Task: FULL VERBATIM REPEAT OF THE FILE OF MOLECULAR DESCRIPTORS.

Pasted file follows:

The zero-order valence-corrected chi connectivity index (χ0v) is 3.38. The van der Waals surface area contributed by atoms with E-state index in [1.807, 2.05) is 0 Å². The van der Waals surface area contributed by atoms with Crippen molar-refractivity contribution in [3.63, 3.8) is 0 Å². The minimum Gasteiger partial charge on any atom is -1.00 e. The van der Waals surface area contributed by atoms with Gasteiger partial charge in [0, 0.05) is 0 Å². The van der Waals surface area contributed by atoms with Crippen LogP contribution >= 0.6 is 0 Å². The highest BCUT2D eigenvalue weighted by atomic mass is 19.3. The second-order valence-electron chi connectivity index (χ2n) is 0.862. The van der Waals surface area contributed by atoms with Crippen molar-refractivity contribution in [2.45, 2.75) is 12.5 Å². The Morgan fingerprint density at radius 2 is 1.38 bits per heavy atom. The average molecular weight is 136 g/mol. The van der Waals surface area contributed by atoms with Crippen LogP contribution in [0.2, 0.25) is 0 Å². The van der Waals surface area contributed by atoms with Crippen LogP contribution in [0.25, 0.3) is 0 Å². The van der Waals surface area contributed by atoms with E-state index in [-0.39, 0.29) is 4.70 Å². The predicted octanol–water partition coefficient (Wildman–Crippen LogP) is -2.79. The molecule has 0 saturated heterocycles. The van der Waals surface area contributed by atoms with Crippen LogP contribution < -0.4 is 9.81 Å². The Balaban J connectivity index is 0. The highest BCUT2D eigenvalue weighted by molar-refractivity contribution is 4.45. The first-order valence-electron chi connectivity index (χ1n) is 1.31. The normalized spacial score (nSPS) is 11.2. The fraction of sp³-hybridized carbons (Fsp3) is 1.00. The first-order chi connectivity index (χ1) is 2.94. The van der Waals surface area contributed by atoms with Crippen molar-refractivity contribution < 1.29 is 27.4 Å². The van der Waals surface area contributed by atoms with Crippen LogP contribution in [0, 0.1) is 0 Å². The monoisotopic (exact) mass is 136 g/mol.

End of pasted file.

The zero-order valence-corrected chi connectivity index (χ0v) is 3.38. The van der Waals surface area contributed by atoms with E-state index in [1.807, 2.05) is 0 Å². The van der Waals surface area contributed by atoms with Crippen molar-refractivity contribution in [3.63, 3.8) is 0 Å². The minimum Gasteiger partial charge on any atom is -1.00 e. The van der Waals surface area contributed by atoms with Gasteiger partial charge in [0, 0.05) is 0 Å². The van der Waals surface area contributed by atoms with Crippen LogP contribution >= 0.6 is 0 Å². The highest BCUT2D eigenvalue weighted by atomic mass is 19.3. The second-order valence-electron chi connectivity index (χ2n) is 0.862. The van der Waals surface area contributed by atoms with Crippen molar-refractivity contribution in [2.45, 2.75) is 12.5 Å². The Morgan fingerprint density at radius 2 is 1.38 bits per heavy atom. The average molecular weight is 136 g/mol. The van der Waals surface area contributed by atoms with Crippen LogP contribution in [0.2, 0.25) is 0 Å². The van der Waals surface area contributed by atoms with Crippen LogP contribution in [0.25, 0.3) is 0 Å². The van der Waals surface area contributed by atoms with E-state index in [-0.39, 0.29) is 4.70 Å². The predicted octanol–water partition coefficient (Wildman–Crippen LogP) is -2.79. The molecule has 0 saturated heterocycles. The van der Waals surface area contributed by atoms with Crippen LogP contribution < -0.4 is 9.81 Å². The Balaban J connectivity index is 0. The highest BCUT2D eigenvalue weighted by molar-refractivity contribution is 4.45. The first-order valence-electron chi connectivity index (χ1n) is 1.31. The normalized spacial score (nSPS) is 11.2. The fraction of sp³-hybridized carbons (Fsp3) is 1.00. The first-order chi connectivity index (χ1) is 2.94. The van der Waals surface area contributed by atoms with Crippen molar-refractivity contribution < 1.29 is 27.4 Å². The van der Waals surface area contributed by atoms with Crippen LogP contribution in [0, 0.1) is 0 Å². The monoisotopic (exact) mass is 136 g/mol.